"The Grapes of Wrath" and Kern County have a rocky history.

Think Bonnie and Clyde, Trump and McCain, or Custer and Crazy Horse.

Fortunately, the relationship has mellowed with age, and many locals now view John Steinbeck's masterpiece as a family story — and a powerful and deeply affecting tale of Kern's rich history.

Now an ambitious stage version of the epic is coming to a theater near you. "The Grapes of Wrath" is set to open Friday evening at the Ovation Theatre in downtown Bakersfield, and will continue through Aug. 4.

"The script (written by Frank Galati) is theatrical, but it stays very close to the book," said producer and Ovation co-founder Hal Friedman. "It's a very well-known adaptation."

Holding to the simplicity and directness of the original novel, the play uses the sparest of technical means to convey its message of the persistence and strength of the human spirit as it battles against the adversities of nature and an uncaring society.

Friedman and Director John Spitzer didn't take the easy road on this local version of the Tony-winning play. They scouted several locations in Kern County to bring both realism and the right mood to the set.

They settled on film projection as a tool to help show the Joad family's journey from Dust Bowl Oklahoma to a farm labor camp in Weedpatch, southeast of Bakersfield.

And while it's not a musical, Spitzer said, music helps tell the story, and two musicians, Scott Beaton and Dominic Demay, help bring it to life.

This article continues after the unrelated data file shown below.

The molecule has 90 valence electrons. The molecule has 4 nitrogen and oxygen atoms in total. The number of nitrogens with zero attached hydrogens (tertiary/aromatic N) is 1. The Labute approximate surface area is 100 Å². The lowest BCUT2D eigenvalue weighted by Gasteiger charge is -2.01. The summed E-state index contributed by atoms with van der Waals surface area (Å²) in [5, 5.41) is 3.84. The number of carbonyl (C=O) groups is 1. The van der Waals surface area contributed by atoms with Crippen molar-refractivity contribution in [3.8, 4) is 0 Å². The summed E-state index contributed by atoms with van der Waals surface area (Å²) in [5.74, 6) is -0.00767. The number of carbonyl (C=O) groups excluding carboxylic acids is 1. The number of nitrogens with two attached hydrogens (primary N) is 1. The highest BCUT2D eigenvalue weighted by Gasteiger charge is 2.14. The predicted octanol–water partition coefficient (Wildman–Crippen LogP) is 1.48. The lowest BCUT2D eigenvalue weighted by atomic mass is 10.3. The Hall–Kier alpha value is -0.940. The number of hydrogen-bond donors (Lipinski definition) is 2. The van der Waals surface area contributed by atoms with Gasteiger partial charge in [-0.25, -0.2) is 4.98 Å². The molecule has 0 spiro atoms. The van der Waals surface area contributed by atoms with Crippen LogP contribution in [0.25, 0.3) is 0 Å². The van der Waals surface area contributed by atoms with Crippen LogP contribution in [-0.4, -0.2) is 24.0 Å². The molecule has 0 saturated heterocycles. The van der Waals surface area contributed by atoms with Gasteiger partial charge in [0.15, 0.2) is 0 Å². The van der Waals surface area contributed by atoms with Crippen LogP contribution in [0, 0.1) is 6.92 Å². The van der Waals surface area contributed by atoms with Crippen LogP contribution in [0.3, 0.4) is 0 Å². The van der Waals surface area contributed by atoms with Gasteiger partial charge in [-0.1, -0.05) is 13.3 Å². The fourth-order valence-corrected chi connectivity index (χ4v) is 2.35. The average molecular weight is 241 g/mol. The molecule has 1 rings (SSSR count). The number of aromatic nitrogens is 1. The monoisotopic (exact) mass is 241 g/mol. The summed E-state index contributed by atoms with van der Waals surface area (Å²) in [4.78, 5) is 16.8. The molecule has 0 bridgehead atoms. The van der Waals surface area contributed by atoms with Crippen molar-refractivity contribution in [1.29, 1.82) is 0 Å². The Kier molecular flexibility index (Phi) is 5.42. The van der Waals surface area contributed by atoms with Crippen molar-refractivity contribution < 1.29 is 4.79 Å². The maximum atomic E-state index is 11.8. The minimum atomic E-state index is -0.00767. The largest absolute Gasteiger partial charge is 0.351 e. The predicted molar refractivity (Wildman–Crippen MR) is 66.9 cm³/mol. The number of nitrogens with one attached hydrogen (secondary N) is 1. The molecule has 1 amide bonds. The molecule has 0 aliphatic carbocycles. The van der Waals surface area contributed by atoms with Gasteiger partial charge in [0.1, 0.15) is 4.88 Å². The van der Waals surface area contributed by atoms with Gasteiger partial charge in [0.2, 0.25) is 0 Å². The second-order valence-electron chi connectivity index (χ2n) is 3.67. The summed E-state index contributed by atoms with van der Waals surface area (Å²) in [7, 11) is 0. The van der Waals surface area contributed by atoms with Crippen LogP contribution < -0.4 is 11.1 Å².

"The music helps provide the atmosphere of the era," Spitzer said.

"We went pretty deep."

With some 63 roles performed by about 25 different actors, the cast worked very hard, Friedman said.

"There is regional dialect, and it is tough," he said. "We wanted the right Oklahoma accent. There are intricacies. It's not just a Southern accent, it's Oklahoma."

Though fictional, Steinbeck's novel was rooted in real events. When thousands of migrant farmworkers arrived in Kern County, they were not often welcomed. When Steinbeck's book was published in 1939, some denounced him as a Communist. Area farming interests often viewed his favorable portrayal of labor unions as dangerous.

That year, the Kern County Board of Supervisors banned the novel from local libraries and schools.

It's all part of the complex history of Kern County and California.

"It's about people and family," Friedman said. "It's about finding your place in America."

Steven Mayer can be reached at 661-395-7353. Follow him on Facebook and on Twitter: @semayerTBC.

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